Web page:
Can I Keep Working With Kidney Failure
Many people with kidney failure continue to work. KidneyWorks is a program to help people with kidney disease keep working. The program focuses on Americans with CKD whose kidneys have not yet failed or who are living with a transplant. If you are on dialysis, the information in the KidneyWorks paper may also provide tips to help you keep your job.
The Americans with Disabilities Act means that an employer cant legally fire you just because youre on dialysis or have had a kidney transplant. The law requires an employer to make reasonable changes to the workplace for a person with a disability. For example, your employer may give you lighter physical jobs or schedule your work hours around your dialysis sessions. If youre on peritoneal dialysis, youll need space and time to change the dialysis solution in the middle of the work day. Most employers can make these adjustments.
If your employer isnt willing to meet your needs, your dialysis clinics renal social worker may be able to help find a way to satisfy both you and your employer.
Be Aware Of The Amount Of Otc Pills You Take
If you regularly take over-the-counter pain medication, you may be causing kidney damage. Nonsteroidal anti-inflammatory drugs , including ibuprofen and naproxen, can damage your kidneys if you take them regularly for chronic pain, headaches, or arthritis.
People with no kidney issues who take the medicine occasionally are likely in the clear. However, if you use these medicines daily, you could be risking your kidneys health. Talk with your doctor about kidney-safe treatments if youre coping with pain.
If youre at high risk of kidney damage or kidney disease, its a good idea to have regular kidney function tests. The following people may benefit from regular screening:
- people who are over 60 years old
- people who were born at a low birth weight
- people who have cardiovascular disease or have family with it
- people who have or have a family history of high blood pressure
- people who are obese
- people who believe they may have kidney damage
A regular kidney function test is a great way to know your kidneys health and to check for possible changes. Getting ahead of any damage can help slow or prevent future damage.
Be Careful With Alcohol
If youâre healthy, a drink or two isnât likely to hurt your kidneys. But binge drinking can cause sudden, serious damage and possibly lead to long-term problems. And alcohol often can dehydrate you, which can keep your kidneys from working well and lead to weight gain, liver disease, high blood pressure, and other conditions that put more stress on them.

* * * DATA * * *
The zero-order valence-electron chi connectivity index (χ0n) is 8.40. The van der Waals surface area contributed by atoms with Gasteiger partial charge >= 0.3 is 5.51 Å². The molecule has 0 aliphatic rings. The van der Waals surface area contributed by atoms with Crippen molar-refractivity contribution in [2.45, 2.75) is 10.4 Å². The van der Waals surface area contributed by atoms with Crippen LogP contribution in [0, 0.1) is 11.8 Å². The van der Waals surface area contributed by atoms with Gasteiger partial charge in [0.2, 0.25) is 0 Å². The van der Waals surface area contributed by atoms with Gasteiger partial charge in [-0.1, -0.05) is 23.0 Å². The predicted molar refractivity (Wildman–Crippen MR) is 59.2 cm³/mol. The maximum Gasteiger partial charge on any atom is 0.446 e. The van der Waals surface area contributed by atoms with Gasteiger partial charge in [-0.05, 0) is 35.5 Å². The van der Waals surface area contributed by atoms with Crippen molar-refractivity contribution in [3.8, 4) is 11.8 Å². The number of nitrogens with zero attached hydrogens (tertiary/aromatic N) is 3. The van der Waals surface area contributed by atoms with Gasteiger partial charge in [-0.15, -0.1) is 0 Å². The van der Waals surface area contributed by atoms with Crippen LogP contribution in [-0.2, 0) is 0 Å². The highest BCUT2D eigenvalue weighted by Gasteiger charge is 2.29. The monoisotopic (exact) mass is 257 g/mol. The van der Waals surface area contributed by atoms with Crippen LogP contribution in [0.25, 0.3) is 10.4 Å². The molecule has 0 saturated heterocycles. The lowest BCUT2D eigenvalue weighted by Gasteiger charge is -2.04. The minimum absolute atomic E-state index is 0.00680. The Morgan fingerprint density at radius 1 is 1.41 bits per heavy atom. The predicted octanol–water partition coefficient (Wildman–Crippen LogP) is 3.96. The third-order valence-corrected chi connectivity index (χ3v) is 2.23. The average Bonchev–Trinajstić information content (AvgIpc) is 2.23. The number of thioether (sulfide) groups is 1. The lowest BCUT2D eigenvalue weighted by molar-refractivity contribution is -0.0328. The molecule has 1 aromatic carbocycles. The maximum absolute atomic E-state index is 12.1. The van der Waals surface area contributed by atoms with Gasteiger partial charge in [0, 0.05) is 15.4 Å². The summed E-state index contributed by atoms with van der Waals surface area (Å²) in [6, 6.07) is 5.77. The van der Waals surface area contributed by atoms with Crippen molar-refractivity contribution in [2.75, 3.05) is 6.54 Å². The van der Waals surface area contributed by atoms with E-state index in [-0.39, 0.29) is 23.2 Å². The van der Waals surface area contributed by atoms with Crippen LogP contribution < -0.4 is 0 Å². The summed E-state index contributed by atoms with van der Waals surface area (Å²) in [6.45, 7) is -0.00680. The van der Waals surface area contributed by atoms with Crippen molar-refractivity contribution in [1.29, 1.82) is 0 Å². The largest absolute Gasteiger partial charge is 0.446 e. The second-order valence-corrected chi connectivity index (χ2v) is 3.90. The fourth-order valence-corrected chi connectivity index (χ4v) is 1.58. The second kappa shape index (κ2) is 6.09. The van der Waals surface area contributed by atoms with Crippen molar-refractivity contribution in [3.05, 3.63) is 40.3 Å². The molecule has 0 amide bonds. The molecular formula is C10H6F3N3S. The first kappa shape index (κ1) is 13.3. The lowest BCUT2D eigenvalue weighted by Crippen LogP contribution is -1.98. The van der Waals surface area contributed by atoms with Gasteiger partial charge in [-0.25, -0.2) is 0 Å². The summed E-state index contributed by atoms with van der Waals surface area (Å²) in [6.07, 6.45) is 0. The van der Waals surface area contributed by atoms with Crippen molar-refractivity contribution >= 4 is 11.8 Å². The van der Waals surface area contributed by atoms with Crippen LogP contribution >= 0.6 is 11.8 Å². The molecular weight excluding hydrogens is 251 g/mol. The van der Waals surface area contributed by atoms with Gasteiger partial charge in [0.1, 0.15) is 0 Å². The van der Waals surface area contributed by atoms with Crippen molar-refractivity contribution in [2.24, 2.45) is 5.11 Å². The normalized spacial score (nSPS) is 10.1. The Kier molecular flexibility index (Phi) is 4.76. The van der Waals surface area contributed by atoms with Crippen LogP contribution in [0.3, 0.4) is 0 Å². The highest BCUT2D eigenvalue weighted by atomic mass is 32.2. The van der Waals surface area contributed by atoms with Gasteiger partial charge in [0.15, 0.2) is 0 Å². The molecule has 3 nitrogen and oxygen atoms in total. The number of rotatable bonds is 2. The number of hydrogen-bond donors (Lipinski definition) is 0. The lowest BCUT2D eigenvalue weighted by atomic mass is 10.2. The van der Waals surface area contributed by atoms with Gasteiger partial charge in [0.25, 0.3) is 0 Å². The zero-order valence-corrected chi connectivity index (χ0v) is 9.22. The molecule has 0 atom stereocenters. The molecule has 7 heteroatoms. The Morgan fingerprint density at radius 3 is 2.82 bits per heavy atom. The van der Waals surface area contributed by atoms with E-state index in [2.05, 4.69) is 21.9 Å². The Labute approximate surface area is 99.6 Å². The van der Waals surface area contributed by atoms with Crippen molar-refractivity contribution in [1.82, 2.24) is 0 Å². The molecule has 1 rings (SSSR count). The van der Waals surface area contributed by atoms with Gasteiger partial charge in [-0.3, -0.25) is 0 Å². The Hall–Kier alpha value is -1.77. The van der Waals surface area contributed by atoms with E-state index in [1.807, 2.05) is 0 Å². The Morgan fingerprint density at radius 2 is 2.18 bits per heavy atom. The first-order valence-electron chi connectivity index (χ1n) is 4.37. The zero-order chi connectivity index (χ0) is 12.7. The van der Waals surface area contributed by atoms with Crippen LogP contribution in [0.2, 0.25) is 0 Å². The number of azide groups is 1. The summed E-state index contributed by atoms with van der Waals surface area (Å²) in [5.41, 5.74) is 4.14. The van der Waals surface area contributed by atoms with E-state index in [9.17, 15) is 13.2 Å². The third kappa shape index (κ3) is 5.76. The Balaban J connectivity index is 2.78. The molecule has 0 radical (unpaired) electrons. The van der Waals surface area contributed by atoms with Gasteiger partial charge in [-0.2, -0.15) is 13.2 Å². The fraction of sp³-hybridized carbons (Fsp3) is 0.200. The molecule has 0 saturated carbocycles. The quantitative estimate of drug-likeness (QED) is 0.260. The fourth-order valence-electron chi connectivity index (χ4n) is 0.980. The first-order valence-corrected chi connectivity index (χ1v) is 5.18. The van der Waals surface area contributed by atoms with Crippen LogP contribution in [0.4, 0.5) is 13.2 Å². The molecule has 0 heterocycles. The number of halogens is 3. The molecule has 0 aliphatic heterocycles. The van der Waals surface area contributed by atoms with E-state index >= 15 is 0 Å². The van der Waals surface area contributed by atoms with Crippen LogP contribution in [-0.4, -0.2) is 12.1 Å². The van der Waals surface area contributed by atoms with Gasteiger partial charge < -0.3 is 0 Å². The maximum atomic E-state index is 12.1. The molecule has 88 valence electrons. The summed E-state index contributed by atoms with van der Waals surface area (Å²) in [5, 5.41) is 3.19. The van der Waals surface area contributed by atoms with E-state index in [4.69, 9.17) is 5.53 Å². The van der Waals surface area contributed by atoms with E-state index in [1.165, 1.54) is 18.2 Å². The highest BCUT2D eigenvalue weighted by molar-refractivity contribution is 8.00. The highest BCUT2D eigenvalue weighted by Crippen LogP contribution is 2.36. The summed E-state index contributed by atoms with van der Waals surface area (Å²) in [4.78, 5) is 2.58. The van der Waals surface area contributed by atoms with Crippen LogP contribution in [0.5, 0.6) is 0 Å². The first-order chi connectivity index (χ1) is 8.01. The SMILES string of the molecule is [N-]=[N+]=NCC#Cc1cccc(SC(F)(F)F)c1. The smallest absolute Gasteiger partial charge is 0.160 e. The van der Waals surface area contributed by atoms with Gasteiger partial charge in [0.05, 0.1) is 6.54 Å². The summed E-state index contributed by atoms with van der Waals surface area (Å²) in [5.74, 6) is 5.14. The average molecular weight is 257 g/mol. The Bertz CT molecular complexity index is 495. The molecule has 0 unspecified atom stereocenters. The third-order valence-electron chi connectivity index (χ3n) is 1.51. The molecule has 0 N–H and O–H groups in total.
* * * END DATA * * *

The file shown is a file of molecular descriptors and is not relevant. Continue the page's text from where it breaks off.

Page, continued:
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Can You Reverse Kidney Disease At Home
YES You can reverse kidney disease at home using natural treatment, home remedies & diet control.
You know that you can look much younger than your actual age by having a balanced nutritious diet, shedding some weight & getting enough sleep, etc., Not only you will look younger but also you will start to feel more energetic . In the same way, nature can make your kidneys healthier & more efficient.
I was skeptical when I heard about naturally reversing kidney disease, but I gave it a try, and the result was just amazing my CKD reversed from Stage 3b to CKD Stage 2 within 6 weeks.
90% of Kidney Disease Sufferers have no idea that this exists!
Need proof? Check out these Inspiring Success Stories.
Acute Kidney Failure Diagnosis
Your doctor will start with a physical exam. Then, theyâll order tests of your blood, urine, and kidneys.
Blood tests. These measure substances in your blood.
- Creatinine is a waste product in your blood thatâs made by muscle activity. Normally, itâs removed from your blood by your kidneys. But if your kidneys stop working, your creatinine level rises.
- Urea nitrogen is another waste product in your blood. Itâs created when protein from the foods is broken down. Like creatinine, your kidneys remove this from your blood. When your kidneys stop working, your urea nitrogen levels rise.
- Serum potassium is a substance found in your blood that balances water levels in your bloodstream. Kidney disease can cause either high or low potassium levels.
- Serum sodium is another substance in your blood that helps with fluid balance in your body. High sodium levels can mean that your kidneys arenât working properly because your body canât get rid of the right amount of sodium.
Urine tests. Your doctor will check your pee for blood and protein. Theyâll also look for certain electrolytes. The results help your doctor understand whatâs causing your kidney failure.
Urine output measurement. This measures how much urine you pass in 24 hours. You will get a container to take home, pee into, and then return to the lab after a full 24 hours. It can help your doctor determine why youâre having kidney failure.
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Symptoms Of Kidney Disease
In the early stages of kidney disease, people can have no symptoms. In fact, some people have no symptoms until over 90 per cent of their kidney function has gone. This is unfortunate because early detection of kidney disease and treatment is the key to preventing kidney failure.
Symptoms of kidney disease can include:
- bad breath an
- a metallic taste in the mouth.
These symptoms can be caused by other conditions, but if you are in a high-risk group for kidney disease, speak with your doctor.
Acute Kidney Failure Prevention
You can reduce your risk of getting acute kidney failure by practicing some healthy habits.